We review the grant of a directed verdict for any evidence in the record from which a rational juror could find for the plaintiff on every element of her claim. Kotera v. Daioh Int'l U.S.A. Corp., 179 Or App 253, 272, 40 P3d 506 (2002). When the element of causation involves a complex medical question, as a matter of law, no rational juror can find that a plaintiff has established causation unless the plaintiff has presented expert testimony that there is a reasonable medical probability that the alleged negligence caused the plaintiff's injuries. See Uris v. Compensation Department, 247 Or 420, 424, 427 P2d 753 (1967) ("[W]here injuries complained of are of such character as to require skilled and professional persons to determine the cause and extent thereof, the question is one of science and must necessarily be determined by testimony of skilled, professional persons." (Internal quotation marks omitted.)); see also Chouinard, 179 Or App at 512. The rule prevents jurors from speculating about causation in cases where that determination requires expertise beyond the knowledge and experience of an ordinary lay person. Howerton v. Pfaff, 246 Or 341, 347-48, 425 P2d 533 (1967).

Oregon cases discussing the sufficiency of expert opinion testimony about a "reasonable medical probability" of causation have primarily focused on (1) whether such expert testimony is required, see Chouinard, 179 Or App at 513 (whether a brain tumor caused the plaintiff's headaches was a sufficiently complex medical question to require expert testimony); (2) whether the expert is qualified in a field that is recognized as scientifically valid, see State v. O'Key, 321 Or 285, 899 P2d 663 (1995) (laying out multifactor analysis to determine scientific validity); or (3) whether the expert testified that causation was probable or merely possible, see Joshi v. Providence Health System, 198 Or App 534, 545, 108 P3d 1195 (2005) (testimony that there was a 30 percent chance that defendant's alleged negligence caused injury was insufficient to allow issue to go to the jury). Those questions are not presented here. Plaintiff essentially concedes that the question of causation in this case was sufficiently complex to require an expert opinion. Defendant, for her part, did not challenge the witness's qualifications as a chiropractor or contest the scientific validity of chiropractic medicine. In addition, defendant concedes that the expert's testimony that plaintiff's injuries were "solely the result" of her accident with defendant was, in effect, an opinion that causation was probable, not merely possible.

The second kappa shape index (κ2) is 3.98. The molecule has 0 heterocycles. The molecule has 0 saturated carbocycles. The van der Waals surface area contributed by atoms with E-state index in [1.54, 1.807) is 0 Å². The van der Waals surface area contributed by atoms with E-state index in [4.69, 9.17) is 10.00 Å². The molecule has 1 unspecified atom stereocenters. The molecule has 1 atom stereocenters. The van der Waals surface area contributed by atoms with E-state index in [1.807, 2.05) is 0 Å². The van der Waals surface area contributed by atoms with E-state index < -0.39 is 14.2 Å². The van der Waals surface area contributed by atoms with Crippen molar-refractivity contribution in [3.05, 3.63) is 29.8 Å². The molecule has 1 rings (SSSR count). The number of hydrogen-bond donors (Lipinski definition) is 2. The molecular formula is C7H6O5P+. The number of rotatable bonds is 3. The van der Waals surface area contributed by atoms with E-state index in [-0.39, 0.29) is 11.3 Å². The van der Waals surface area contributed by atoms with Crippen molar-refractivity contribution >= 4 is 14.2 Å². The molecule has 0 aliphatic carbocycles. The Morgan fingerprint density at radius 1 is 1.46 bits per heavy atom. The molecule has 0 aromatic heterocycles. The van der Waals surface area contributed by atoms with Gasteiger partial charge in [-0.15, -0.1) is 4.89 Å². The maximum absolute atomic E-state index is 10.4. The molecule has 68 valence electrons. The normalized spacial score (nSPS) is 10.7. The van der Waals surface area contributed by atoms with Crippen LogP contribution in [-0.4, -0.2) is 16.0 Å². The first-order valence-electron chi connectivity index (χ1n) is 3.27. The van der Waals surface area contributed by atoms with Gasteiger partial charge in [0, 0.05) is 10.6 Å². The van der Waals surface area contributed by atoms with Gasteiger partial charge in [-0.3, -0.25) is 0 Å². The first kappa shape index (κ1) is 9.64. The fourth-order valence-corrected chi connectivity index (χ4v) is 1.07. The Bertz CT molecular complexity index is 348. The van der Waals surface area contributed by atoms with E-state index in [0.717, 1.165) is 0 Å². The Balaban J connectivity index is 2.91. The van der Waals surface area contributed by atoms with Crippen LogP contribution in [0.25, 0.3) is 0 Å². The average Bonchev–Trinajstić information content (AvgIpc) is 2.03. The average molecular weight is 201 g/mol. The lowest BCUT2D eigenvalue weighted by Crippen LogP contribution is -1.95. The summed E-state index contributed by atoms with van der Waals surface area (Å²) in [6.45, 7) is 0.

Instead, defendant contends that the expert's testimony was insufficient to establish causation because the expert did not explain the scientific principles underlying that opinion. In defendant's view, no rational juror could find, based solely on the bare opinion of a qualified expert, that the accident at issue here caused plaintiff's injuries. Defendant argues that, without an explanation of why the expert believed that the accident caused the injury, the jury could only speculate about whether he arrived at his opinion by applying scientifically valid principles. Defendant asserts that Hutchison v. Aetna Life Insurance Co., 182 Or 639, 189 P2d 586 (1948), supports her position. She argues that the Supreme Court in Hutchison determined that an expert opinion lacked probative value because it was not accompanied by an explanation of the scientific principles underlying it. We disagree with that characterization of Hutchison.